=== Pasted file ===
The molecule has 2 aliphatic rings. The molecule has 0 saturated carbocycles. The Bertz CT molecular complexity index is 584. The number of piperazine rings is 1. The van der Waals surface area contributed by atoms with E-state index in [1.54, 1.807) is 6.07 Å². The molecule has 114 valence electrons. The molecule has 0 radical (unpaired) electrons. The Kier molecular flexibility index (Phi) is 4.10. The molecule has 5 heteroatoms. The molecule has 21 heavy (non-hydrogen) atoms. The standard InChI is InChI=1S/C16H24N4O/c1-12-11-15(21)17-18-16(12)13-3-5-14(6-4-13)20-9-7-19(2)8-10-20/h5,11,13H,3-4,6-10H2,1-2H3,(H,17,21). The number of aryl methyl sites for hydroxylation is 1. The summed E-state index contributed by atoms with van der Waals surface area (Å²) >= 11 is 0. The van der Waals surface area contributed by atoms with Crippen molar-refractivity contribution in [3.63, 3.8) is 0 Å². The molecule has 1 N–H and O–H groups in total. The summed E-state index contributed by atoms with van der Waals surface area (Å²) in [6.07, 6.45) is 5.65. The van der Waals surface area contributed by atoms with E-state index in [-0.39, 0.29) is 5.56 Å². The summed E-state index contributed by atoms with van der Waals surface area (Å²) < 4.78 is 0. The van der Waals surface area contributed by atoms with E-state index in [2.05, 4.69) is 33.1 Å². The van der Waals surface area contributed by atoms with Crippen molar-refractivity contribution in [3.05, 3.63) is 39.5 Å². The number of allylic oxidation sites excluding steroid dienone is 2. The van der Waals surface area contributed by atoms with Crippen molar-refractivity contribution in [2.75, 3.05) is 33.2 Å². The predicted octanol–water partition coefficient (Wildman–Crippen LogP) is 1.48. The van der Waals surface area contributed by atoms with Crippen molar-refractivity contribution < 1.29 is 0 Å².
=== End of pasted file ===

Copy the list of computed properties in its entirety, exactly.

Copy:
The molecule has 2 aliphatic rings. The molecule has 0 saturated carbocycles. The Bertz CT molecular complexity index is 584. The number of piperazine rings is 1. The van der Waals surface area contributed by atoms with E-state index in [1.54, 1.807) is 6.07 Å². The molecule has 114 valence electrons. The molecule has 0 radical (unpaired) electrons. The Kier molecular flexibility index (Phi) is 4.10. The molecule has 5 heteroatoms. The molecule has 21 heavy (non-hydrogen) atoms. The standard InChI is InChI=1S/C16H24N4O/c1-12-11-15(21)17-18-16(12)13-3-5-14(6-4-13)20-9-7-19(2)8-10-20/h5,11,13H,3-4,6-10H2,1-2H3,(H,17,21). The number of aryl methyl sites for hydroxylation is 1. The summed E-state index contributed by atoms with van der Waals surface area (Å²) >= 11 is 0. The van der Waals surface area contributed by atoms with Crippen molar-refractivity contribution in [3.63, 3.8) is 0 Å². The molecule has 1 N–H and O–H groups in total. The summed E-state index contributed by atoms with van der Waals surface area (Å²) in [6.07, 6.45) is 5.65. The van der Waals surface area contributed by atoms with E-state index in [-0.39, 0.29) is 5.56 Å². The summed E-state index contributed by atoms with van der Waals surface area (Å²) < 4.78 is 0. The van der Waals surface area contributed by atoms with E-state index in [2.05, 4.69) is 33.1 Å². The van der Waals surface area contributed by atoms with Crippen molar-refractivity contribution in [3.05, 3.63) is 39.5 Å². The number of allylic oxidation sites excluding steroid dienone is 2. The van der Waals surface area contributed by atoms with Crippen molar-refractivity contribution in [2.75, 3.05) is 33.2 Å². The predicted octanol–water partition coefficient (Wildman–Crippen LogP) is 1.48. The van der Waals surface area contributed by atoms with Crippen molar-refractivity contribution < 1.29 is 0 Å².